On March 10, 2014, Defendant filed a Motion to Compel Discovery [ECF No. 61], in which it alleged that Plaintiff had failed to provide initial disclosures, despite assuring counsel in a telephone call on or about January 24, 2014 that she would do so within days. [ECF No. 61 at ¶ 5]. When Plaintiff still had not provided her initial disclosures or responses to Defendant's discovery requests by February 19, 2014, counsel for Defendant sent a letter to Plaintiff requesting the missing discovery be provided no later than March 5, 2014, and indicating that if Plaintiff wished to discuss the matter, to give counsel a call. Id . at ¶ 6. Defendant further alleged that Plaintiff had not provided the requested information, nor had she contacted counsel since their conversation on January 24, 2014. Id . at ¶ 7. Defendant informed the Court that it needed the requested discovery and initial disclosures in order to prepare to take Plaintiff's deposition. Id . at ¶ 8.

The Court entered an Order on March 11, 2014 directing Plaintiff to file a response to the Motion to Compel Discovery no later than March 24, 2014. [Text Entry dated March 11, 2014]. Plaintiff was further instructed that in lieu of responding to the Motion, she could provide the requested discovery by March 24, 2014, and file a certificate of compliance with the Court by March 24, 2014 indicating that she had done so. Id .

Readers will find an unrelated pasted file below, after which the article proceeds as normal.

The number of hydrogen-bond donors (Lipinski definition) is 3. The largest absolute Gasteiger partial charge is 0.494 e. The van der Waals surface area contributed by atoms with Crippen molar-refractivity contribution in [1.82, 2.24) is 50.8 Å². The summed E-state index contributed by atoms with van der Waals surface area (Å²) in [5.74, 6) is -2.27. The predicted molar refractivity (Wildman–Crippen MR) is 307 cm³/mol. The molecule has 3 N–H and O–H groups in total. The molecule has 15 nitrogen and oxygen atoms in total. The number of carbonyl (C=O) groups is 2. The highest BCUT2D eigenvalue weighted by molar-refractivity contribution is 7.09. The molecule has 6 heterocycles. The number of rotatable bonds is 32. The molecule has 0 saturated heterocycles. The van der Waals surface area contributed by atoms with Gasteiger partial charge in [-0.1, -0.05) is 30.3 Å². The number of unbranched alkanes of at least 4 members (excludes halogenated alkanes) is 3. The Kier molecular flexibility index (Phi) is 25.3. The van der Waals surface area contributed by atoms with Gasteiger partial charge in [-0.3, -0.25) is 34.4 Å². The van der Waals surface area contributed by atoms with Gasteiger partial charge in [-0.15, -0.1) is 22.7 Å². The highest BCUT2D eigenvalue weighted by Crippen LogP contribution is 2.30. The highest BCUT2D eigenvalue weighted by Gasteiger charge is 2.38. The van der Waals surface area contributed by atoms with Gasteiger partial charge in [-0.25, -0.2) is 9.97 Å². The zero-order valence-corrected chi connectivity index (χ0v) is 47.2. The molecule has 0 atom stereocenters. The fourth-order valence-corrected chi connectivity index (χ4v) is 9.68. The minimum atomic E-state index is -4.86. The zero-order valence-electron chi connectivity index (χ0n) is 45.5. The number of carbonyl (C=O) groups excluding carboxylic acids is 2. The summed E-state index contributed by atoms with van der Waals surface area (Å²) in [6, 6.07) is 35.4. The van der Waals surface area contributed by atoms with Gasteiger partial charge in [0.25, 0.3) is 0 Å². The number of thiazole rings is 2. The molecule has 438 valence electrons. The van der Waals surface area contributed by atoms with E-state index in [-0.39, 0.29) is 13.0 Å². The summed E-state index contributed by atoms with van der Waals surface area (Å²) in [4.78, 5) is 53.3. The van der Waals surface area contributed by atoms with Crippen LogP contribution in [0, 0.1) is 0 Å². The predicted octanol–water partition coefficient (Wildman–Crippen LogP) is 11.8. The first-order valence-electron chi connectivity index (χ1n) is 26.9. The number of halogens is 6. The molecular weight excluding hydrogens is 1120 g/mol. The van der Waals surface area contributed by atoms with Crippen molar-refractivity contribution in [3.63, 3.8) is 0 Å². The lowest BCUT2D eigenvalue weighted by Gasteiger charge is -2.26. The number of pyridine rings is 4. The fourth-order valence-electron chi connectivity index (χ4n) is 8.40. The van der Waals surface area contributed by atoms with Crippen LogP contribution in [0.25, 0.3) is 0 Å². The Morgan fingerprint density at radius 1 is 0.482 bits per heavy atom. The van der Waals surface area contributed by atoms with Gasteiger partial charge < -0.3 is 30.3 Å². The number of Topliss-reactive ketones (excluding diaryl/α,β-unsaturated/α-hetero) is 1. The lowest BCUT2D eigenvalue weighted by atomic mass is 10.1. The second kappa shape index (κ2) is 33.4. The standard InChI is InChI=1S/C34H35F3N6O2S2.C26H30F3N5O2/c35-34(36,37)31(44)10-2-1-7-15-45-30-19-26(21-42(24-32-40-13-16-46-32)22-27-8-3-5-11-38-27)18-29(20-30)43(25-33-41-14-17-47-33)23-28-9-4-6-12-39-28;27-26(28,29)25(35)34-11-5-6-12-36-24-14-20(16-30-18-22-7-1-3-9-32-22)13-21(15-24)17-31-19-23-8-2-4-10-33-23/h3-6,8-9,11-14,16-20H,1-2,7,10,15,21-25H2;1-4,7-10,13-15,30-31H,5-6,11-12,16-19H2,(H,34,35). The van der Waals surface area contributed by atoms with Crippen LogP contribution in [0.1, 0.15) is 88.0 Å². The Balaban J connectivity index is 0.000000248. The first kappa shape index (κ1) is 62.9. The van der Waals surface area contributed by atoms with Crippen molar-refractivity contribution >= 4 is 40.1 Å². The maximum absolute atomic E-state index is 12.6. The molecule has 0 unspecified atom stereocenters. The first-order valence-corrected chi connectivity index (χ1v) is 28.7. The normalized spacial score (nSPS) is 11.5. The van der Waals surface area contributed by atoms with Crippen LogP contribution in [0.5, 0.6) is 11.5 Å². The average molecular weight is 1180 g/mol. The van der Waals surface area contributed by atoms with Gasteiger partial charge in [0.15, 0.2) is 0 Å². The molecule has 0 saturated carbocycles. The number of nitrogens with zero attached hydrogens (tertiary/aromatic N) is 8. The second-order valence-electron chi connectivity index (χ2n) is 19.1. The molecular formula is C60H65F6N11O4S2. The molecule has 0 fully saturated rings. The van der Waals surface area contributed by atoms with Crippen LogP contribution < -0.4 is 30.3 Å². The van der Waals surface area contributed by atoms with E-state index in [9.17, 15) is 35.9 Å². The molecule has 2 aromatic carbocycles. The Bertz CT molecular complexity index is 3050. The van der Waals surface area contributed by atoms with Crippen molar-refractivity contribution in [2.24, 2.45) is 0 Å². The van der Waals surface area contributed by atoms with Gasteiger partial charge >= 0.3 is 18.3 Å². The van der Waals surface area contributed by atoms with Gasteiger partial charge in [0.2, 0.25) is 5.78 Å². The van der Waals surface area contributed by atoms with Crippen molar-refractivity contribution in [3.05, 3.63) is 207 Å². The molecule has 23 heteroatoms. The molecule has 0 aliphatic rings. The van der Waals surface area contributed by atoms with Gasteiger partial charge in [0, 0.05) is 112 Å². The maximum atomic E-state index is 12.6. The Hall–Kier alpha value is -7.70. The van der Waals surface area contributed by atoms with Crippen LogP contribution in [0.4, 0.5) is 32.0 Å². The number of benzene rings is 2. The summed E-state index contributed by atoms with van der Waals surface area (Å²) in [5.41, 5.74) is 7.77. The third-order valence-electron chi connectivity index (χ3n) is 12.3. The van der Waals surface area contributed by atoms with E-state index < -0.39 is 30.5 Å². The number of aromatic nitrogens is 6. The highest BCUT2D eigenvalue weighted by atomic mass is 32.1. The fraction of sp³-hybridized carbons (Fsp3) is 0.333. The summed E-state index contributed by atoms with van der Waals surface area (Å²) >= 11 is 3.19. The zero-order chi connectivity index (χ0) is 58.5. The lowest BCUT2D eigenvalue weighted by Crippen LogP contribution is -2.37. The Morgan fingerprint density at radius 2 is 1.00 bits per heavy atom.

Plaintiff failed to comply with this Court's Order and on March 28, 2014, the Court issued an Order to Show Cause why the Court should not issue a report and recommendation recommending the dismissal of this action for failure to prosecute pursuant to Rule 41(b) of the Federal Rules of Civil Procedure. [ECF 62]. Plaintiff's response to this Show Cause Order was due no later than April 11, 2014. Id . at p. 2. This Order was sent to Plaintiff via First Class U.S. Mail and certified mail at her address of record. [Staff notes dated March 28, 2014].

On April 18, 2014, the Court's Text Order dated March 11, 2014 that had been sent to Plaintiff at her address of record was returned to the Court, and the envelope was marked with a label stating: "Return to Sender. Not deliverable as addressed. Unable to forward." [Remark dated April 18, 2014]. The Court's Show Cause Order, however, has not been returned to the Court.

On April 25, 2014, the Court granted the Defendant's Motion to Compel Discovery in light of Plaintiff's failure to provide any response to the Motion. [Text Order Entry dated April 25, 2014]. To date, Plaintiff has not provided the requested initial disclosures or discovery to the Defendant, nor has she filed any response to the Court's Show Cause Order.